SEASONALLY-adjusted employment fell by 594,300 people between March and April, according to the Australian Bureau of Statistics.
ABS head of labour statistics Bjorn Jarvis said the large drop in employment did not translate into a similar sized rise in the number of unemployed people “because around 489,800 people left the labour force”.
“Unemployment increased by 104,500 people to 823,300, and the unemployment rate increased by 1.0 percentage point from 5.2% to 6.2%,” Mr Jarvis said.
“The larger than usual number of employed and unemployed people leaving the labour force resulted in an unprecedented fall in the participation rate by 2.4 percentage points to 63.5%.
“This means there was a high number of people without a job who didn’t or couldn’t actively look for work or weren’t available for work,” Mr Jarvis said.
Prime Minister Scott Morrison told a press conference it had been “A very tough day, terribly shocking, although not unanticipated”.
“We knew there would be hard news as the pandemic reaps an impact on Australia, as it is on countries around the world,” he said.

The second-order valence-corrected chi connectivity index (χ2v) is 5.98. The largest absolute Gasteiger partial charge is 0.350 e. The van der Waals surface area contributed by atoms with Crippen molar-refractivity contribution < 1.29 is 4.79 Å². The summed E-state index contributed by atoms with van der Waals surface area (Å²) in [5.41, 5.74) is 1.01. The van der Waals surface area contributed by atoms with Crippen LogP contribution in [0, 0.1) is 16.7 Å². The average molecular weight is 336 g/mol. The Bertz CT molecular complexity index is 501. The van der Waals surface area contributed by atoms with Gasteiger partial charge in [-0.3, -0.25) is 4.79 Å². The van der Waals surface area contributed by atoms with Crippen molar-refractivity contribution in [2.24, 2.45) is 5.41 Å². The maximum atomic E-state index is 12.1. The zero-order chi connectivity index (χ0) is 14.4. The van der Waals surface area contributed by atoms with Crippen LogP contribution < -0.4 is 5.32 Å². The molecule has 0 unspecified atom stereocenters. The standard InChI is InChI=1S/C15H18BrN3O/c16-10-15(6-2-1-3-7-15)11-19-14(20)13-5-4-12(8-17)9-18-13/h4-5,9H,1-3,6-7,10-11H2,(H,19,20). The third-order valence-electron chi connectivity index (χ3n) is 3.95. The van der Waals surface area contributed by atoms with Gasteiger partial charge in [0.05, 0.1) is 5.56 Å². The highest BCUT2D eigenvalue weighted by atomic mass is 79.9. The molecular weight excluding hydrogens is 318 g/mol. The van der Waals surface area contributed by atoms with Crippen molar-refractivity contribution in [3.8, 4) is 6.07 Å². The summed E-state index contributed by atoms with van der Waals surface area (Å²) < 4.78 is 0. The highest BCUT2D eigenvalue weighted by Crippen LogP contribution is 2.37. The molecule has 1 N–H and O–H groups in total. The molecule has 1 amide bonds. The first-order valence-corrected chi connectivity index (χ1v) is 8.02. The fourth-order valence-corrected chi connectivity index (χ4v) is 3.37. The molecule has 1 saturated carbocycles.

Victorian Transport Association chief executive Peter Anderson said the transport industry so far had been spared the kind of mass job losses seen on “vast swathes of the economy”.
“While some sectors of our industry have been busier than ever, others have experienced a downturn as parts of our economy were progressively shut down to contain the spread of the virus,” Mr Anderson said.
“But for those operators, the downturn thankfully wasn’t anywhere near bad as that experienced by the tourism and hospitality sectors. State and Commonwealth programs like JobKeeper and payroll tax relief have helped operators to preserve their cash flow and keep people employed and connected to their jobs.”
Mr Anderson said now that restrictions were starting to be slowly eased and businesses was re-opening, “we believe transport will be in even greater demand by a population eager to get out and about”.